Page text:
196 F2d 24 American Cyanamid Co v. Marzall

196 F.2d 24




No. 11096.

United States Court of Appeals District of Columbia Circuit.

Argued February 14, 1952.

Decided March 13, 1952.

Mr. Edmund H. Parry, Jr., Washington, D. C., with whom Messrs. Elmer W. Harmon, Evans Kahn and Walter H. Schneider, all of Stamford, Conn., were on the brief, for appellant.

Mr. Clarence W. Moore, U. S. Patent Office, with whom Mr. E. L. Reynolds, Solicitor, United States Patent Office, was on the brief, for appellee.

Before EDGERTON, WILBUR K. MILLER and FAHY, Circuit Judges.


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Froth flotation was well known to the prior art. This is not disputed. The appellant's assignors put froth flotation to practical and successful use in the elimination of contaminants or solid particles from lubricating and cooling emulsions, called lubricating or emulsion coolants. The District Court in an action filed by appellant pursuant to Rev.Stat. § 4915 (1878), as amended, 35 U.S.C.A. § 63, found that the discovery of this new usefulness of froth flotation did not amount to patentable invention and dismissed the action. The effect was to leave undisturbed the Patent Office decision that the claims involved are unpatentable in view of the prior art.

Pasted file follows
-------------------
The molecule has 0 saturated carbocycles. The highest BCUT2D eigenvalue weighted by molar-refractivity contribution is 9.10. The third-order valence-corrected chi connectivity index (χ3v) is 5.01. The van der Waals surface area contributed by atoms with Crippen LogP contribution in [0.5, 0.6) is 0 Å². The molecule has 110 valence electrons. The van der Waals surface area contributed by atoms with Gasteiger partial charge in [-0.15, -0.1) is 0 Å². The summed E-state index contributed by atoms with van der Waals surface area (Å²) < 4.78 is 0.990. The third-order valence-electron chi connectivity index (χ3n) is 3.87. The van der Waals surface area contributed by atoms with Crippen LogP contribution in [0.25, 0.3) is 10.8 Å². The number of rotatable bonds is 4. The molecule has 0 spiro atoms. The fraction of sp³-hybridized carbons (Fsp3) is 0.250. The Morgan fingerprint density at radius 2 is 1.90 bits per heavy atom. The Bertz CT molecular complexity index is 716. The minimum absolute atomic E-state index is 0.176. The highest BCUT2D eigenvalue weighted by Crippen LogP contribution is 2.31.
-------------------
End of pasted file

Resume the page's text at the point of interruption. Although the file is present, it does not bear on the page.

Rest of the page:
We agree. The situation described falls within the principles of Lovell Manufacturing Co. v. Cary, 1893, 147 U. S. 623, at page 634, 13 S.Ct. 472, 476, 37 L.Ed. 307, where the Court said, "* * * the public cannot be deprived of an old process because some one has discovered that it is capable of producing a better result, or has a wider range of use than was before known." See, also, General Electric Co. v. Jewel Co., 1945, 326 U.S. 242, at page 248, 66 S.Ct. 81, 90 L.Ed. 43.